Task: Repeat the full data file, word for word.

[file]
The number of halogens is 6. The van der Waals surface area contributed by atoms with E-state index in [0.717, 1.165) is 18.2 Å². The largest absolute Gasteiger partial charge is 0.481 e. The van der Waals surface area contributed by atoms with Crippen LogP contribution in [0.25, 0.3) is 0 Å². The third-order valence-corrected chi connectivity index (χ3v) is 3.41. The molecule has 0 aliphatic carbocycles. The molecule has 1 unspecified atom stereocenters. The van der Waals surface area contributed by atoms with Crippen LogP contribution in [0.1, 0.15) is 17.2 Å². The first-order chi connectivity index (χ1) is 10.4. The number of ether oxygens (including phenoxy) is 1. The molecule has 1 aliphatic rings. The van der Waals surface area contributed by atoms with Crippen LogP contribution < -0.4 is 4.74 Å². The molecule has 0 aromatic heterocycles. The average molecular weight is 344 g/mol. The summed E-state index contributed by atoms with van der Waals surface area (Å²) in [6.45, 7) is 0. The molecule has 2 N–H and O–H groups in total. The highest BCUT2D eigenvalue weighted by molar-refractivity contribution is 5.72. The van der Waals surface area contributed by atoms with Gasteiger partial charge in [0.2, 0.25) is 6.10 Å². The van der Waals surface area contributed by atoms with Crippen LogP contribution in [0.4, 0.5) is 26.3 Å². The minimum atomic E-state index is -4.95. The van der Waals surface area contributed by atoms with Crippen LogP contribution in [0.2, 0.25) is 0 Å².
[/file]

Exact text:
The number of halogens is 6. The van der Waals surface area contributed by atoms with E-state index in [0.717, 1.165) is 18.2 Å². The largest absolute Gasteiger partial charge is 0.481 e. The van der Waals surface area contributed by atoms with Crippen LogP contribution in [0.25, 0.3) is 0 Å². The third-order valence-corrected chi connectivity index (χ3v) is 3.41. The molecule has 0 aliphatic carbocycles. The molecule has 1 unspecified atom stereocenters. The van der Waals surface area contributed by atoms with Crippen LogP contribution in [0.1, 0.15) is 17.2 Å². The first-order chi connectivity index (χ1) is 10.4. The number of ether oxygens (including phenoxy) is 1. The molecule has 1 aliphatic rings. The van der Waals surface area contributed by atoms with Crippen LogP contribution < -0.4 is 4.74 Å². The molecule has 0 aromatic heterocycles. The average molecular weight is 344 g/mol. The summed E-state index contributed by atoms with van der Waals surface area (Å²) in [6.45, 7) is 0. The molecule has 2 N–H and O–H groups in total. The highest BCUT2D eigenvalue weighted by molar-refractivity contribution is 5.72. The van der Waals surface area contributed by atoms with Gasteiger partial charge in [0.2, 0.25) is 6.10 Å². The van der Waals surface area contributed by atoms with Crippen LogP contribution in [0.4, 0.5) is 26.3 Å². The minimum atomic E-state index is -4.95. The van der Waals surface area contributed by atoms with Crippen LogP contribution in [0.2, 0.25) is 0 Å².